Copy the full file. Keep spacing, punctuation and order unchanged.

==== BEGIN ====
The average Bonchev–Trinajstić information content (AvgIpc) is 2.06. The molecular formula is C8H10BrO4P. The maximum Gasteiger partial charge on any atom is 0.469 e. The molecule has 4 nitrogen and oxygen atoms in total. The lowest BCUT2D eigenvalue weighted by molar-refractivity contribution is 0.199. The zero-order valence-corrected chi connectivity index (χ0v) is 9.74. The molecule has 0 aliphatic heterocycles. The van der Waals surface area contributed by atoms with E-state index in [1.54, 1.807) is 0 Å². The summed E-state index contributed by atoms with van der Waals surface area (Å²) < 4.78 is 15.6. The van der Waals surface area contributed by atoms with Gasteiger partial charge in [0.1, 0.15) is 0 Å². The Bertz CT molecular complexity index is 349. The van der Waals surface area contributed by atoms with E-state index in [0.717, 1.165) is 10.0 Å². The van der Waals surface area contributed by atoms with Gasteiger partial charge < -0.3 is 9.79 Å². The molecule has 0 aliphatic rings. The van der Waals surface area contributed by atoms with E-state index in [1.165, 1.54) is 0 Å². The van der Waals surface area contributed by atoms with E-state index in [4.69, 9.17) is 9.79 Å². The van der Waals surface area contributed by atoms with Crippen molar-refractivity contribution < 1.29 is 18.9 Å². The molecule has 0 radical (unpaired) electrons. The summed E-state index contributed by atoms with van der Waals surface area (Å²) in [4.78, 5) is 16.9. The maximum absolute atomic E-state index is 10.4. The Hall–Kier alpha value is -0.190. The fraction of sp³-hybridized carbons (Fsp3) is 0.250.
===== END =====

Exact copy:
The average Bonchev–Trinajstić information content (AvgIpc) is 2.06. The molecular formula is C8H10BrO4P. The maximum Gasteiger partial charge on any atom is 0.469 e. The molecule has 4 nitrogen and oxygen atoms in total. The lowest BCUT2D eigenvalue weighted by molar-refractivity contribution is 0.199. The zero-order valence-corrected chi connectivity index (χ0v) is 9.74. The molecule has 0 aliphatic heterocycles. The van der Waals surface area contributed by atoms with E-state index in [1.54, 1.807) is 0 Å². The summed E-state index contributed by atoms with van der Waals surface area (Å²) < 4.78 is 15.6. The van der Waals surface area contributed by atoms with Gasteiger partial charge in [0.1, 0.15) is 0 Å². The Bertz CT molecular complexity index is 349. The van der Waals surface area contributed by atoms with E-state index in [0.717, 1.165) is 10.0 Å². The van der Waals surface area contributed by atoms with Gasteiger partial charge < -0.3 is 9.79 Å². The molecule has 0 aliphatic rings. The van der Waals surface area contributed by atoms with E-state index in [1.165, 1.54) is 0 Å². The van der Waals surface area contributed by atoms with E-state index in [4.69, 9.17) is 9.79 Å². The van der Waals surface area contributed by atoms with Crippen molar-refractivity contribution < 1.29 is 18.9 Å². The molecule has 0 radical (unpaired) electrons. The summed E-state index contributed by atoms with van der Waals surface area (Å²) in [4.78, 5) is 16.9. The maximum absolute atomic E-state index is 10.4. The Hall–Kier alpha value is -0.190. The fraction of sp³-hybridized carbons (Fsp3) is 0.250.